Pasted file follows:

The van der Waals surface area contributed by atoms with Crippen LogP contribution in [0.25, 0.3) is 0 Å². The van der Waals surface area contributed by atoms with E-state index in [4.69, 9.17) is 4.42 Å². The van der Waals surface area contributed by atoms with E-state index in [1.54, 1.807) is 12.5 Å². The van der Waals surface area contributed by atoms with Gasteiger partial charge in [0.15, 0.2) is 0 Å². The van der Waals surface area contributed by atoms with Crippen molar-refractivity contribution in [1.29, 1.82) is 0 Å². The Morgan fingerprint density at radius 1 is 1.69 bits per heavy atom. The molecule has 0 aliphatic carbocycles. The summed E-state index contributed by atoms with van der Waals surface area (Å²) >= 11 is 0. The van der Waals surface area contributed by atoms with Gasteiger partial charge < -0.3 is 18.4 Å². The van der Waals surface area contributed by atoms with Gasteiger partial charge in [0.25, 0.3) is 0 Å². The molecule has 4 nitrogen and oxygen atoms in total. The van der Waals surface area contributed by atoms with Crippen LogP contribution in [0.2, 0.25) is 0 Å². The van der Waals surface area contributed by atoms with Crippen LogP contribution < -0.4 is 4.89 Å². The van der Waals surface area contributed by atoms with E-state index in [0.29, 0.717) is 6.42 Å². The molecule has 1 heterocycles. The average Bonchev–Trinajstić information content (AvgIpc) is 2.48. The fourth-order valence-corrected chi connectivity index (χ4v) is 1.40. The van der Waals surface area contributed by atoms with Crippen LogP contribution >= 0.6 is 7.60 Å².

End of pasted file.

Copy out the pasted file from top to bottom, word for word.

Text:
The van der Waals surface area contributed by atoms with Crippen LogP contribution in [0.25, 0.3) is 0 Å². The van der Waals surface area contributed by atoms with E-state index in [4.69, 9.17) is 4.42 Å². The van der Waals surface area contributed by atoms with E-state index in [1.54, 1.807) is 12.5 Å². The van der Waals surface area contributed by atoms with Gasteiger partial charge in [0.15, 0.2) is 0 Å². The van der Waals surface area contributed by atoms with Crippen molar-refractivity contribution in [1.29, 1.82) is 0 Å². The Morgan fingerprint density at radius 1 is 1.69 bits per heavy atom. The molecule has 0 aliphatic carbocycles. The summed E-state index contributed by atoms with van der Waals surface area (Å²) >= 11 is 0. The van der Waals surface area contributed by atoms with Gasteiger partial charge < -0.3 is 18.4 Å². The van der Waals surface area contributed by atoms with Gasteiger partial charge in [0.25, 0.3) is 0 Å². The molecule has 4 nitrogen and oxygen atoms in total. The van der Waals surface area contributed by atoms with Crippen LogP contribution in [0.2, 0.25) is 0 Å². The van der Waals surface area contributed by atoms with Crippen LogP contribution < -0.4 is 4.89 Å². The van der Waals surface area contributed by atoms with E-state index in [0.29, 0.717) is 6.42 Å². The molecule has 1 heterocycles. The average Bonchev–Trinajstić information content (AvgIpc) is 2.48. The fourth-order valence-corrected chi connectivity index (χ4v) is 1.40. The van der Waals surface area contributed by atoms with Crippen LogP contribution >= 0.6 is 7.60 Å².